However, there might be a few practical things to consider , such things as how serious the relationship might be or even the repercussions on work relationships if it doesn’t work out the way you had expected. You need to answer such questions as “Will the job suffer?”
Basically, if you’re going to go into it, go into it with your eyes open, and your mind certain that you can handle any possible complication, because if it doesn’t end well and you can’t stop it from interfering with your job, that relationship might not be the only thing coming to an end.
Best of luck with it! I do hope this has been useful.

Work Place Bullying: A Troubling Reality

This weekend’s post is centered on workplace bullies. They are just about everywhere, you name it.

Bullying comes in different forms, and sometimes in the most subtle of ways. Some have even adopted management styles that have been applauded for ‘delivering on outcomes’, but whose longer-term effects are actually corrosive. What isn’t realized is the damage done to employees’ morale, mental health, physical well-being and, ultimately, the firm’s bottom line.

I was going through the CIPD people management journal and found just the perfect article to give more light on the subject. Claire Warren, in an insightful fashion, identified and detailed the characteristics of various classes of bullies. The classic old-school type is characterized by very dominant, aggressive and brash behaviour patterns. The sly and reputation damager, is what she described as “the snake”. “The underminer” sees to it that you remain redundant or, at the very least, viewed as being incompetent; and “the critic” constantly magnifies lapses/errors. If I may add to the list, the “silent treatment warlord” would be one who typically offers no support or feedback but allows you fall in the ditch – showing you off to the world when you are at your worst.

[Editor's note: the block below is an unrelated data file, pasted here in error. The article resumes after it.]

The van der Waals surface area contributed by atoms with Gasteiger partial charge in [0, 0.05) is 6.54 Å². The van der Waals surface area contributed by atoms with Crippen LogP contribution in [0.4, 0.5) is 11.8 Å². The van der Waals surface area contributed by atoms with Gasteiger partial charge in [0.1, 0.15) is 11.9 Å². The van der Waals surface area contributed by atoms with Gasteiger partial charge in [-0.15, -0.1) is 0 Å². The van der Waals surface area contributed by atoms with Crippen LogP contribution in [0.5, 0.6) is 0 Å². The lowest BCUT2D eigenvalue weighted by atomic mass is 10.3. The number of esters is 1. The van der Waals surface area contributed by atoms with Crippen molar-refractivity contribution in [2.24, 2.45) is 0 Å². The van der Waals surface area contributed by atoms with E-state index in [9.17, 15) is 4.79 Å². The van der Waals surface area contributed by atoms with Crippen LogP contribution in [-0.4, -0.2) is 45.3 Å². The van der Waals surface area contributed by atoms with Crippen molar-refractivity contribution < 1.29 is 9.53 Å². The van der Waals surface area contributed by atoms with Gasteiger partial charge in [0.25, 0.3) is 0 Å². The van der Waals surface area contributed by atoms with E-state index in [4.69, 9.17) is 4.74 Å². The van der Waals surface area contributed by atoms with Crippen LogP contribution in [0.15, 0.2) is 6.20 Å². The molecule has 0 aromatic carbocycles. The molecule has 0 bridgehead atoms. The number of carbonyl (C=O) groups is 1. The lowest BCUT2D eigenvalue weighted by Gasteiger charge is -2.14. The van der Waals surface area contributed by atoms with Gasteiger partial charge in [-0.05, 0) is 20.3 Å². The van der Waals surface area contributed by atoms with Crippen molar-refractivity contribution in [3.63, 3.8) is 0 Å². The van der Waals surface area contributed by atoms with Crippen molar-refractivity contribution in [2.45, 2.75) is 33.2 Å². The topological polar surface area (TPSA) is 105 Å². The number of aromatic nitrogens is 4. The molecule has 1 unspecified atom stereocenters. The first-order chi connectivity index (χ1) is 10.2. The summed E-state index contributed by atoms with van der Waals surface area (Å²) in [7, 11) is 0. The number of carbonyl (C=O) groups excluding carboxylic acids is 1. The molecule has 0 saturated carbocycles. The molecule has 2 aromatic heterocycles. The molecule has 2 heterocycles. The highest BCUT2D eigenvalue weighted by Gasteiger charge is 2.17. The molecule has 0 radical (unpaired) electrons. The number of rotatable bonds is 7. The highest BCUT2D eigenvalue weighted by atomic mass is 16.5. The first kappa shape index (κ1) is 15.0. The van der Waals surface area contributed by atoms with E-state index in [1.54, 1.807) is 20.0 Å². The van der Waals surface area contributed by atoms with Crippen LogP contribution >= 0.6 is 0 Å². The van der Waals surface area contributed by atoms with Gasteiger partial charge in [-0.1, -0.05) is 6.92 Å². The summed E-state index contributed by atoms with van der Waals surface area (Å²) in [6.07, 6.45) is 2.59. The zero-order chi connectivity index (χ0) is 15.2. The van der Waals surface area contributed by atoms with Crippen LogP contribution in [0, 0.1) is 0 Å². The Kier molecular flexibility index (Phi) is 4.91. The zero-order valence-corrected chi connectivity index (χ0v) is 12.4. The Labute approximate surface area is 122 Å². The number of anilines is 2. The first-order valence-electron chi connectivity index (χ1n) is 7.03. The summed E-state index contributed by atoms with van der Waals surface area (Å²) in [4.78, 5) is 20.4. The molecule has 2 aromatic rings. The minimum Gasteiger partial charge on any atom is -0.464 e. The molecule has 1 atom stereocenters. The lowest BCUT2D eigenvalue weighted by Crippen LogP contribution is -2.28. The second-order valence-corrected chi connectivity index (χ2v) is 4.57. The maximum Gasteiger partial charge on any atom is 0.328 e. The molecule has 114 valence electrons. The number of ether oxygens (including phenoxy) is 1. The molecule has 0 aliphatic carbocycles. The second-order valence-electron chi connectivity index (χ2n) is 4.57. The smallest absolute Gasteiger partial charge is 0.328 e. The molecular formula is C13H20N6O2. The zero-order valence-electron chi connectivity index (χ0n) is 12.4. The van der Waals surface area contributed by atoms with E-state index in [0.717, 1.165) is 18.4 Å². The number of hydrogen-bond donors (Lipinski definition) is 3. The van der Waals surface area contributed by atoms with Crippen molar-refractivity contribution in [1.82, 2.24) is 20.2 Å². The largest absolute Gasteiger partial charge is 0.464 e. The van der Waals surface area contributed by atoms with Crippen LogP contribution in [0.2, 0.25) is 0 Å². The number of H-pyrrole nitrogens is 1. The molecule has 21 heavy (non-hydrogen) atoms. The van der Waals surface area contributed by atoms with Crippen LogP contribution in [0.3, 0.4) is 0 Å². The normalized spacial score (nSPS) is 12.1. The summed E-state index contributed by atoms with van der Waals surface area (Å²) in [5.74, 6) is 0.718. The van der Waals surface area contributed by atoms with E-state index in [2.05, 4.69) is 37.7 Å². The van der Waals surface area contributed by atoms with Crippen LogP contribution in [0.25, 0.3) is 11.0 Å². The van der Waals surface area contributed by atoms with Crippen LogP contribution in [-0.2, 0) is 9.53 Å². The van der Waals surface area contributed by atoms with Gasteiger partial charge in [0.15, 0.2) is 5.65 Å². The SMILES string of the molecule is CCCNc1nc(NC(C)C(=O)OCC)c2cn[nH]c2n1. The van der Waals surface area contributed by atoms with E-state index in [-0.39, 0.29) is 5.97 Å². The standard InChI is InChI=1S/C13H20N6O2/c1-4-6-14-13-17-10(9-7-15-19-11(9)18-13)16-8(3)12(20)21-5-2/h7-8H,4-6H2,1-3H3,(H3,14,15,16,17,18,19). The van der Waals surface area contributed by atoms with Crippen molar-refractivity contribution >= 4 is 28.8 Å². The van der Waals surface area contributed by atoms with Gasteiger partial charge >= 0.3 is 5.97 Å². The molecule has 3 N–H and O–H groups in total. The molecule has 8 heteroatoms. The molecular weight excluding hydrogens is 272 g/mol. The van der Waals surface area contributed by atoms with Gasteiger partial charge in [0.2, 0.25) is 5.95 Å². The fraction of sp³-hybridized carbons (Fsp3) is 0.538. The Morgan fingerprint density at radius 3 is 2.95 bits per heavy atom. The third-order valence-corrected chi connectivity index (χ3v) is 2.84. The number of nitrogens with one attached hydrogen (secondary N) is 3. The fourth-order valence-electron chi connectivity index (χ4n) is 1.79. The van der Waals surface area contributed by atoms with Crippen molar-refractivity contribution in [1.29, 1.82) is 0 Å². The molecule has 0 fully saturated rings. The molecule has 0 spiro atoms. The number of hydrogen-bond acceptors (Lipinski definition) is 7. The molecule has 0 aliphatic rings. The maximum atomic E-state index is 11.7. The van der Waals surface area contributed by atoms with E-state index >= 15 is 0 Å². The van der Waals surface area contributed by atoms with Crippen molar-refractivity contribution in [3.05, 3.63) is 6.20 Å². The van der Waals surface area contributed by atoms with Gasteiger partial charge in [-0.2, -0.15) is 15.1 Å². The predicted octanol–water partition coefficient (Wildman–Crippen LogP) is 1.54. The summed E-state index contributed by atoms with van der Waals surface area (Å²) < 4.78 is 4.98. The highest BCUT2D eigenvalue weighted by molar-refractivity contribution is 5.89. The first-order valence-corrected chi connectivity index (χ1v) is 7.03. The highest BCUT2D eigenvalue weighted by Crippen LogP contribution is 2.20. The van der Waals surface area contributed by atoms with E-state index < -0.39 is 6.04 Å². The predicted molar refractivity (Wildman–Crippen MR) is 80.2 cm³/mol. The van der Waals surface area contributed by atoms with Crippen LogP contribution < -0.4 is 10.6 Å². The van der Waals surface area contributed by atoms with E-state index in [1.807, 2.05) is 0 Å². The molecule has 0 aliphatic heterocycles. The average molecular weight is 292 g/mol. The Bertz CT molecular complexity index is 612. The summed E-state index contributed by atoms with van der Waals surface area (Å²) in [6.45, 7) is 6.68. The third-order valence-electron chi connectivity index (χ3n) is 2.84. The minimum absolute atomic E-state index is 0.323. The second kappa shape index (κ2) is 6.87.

Quite rare but true all the same, bullying isn’t just a preserve for managers or the top echelon; Subordinates have also been reported to bully their bosses. By deliberately being insubordinate and vengeful, some have frustrated their line managers, even, out of employment.

Bullying in all its forms contribute to the increasing cases of absenteeism, staff turnover, health challenges as well as recruitment & selection costs borne by organizations. Consequently, a dip in performance, employee contribution and ultimately profitability becomes inevitable.

photo: courtesy of

photo: courtesy of

HR’s Role in all of this:

  • At the very least, a culture of respect is the starting point. It behoves the HR department to ensure policies and practices are guided and driven by this theme.
  • As I have mentioned in previous posts, the manager-associate relationship is key to employee engagement. Providing an avenue for staff to air harassment concerns anonymously is certainly another step in the right direction.
  • Consequent to the preceding point, and after all necessary investigation into the matter has been undergone, is the need to ensure erring members are sanctioned in accordance to the operating codes of conduct/guidelines. There should be no sacred cows, and rules should be applied fairly to all. .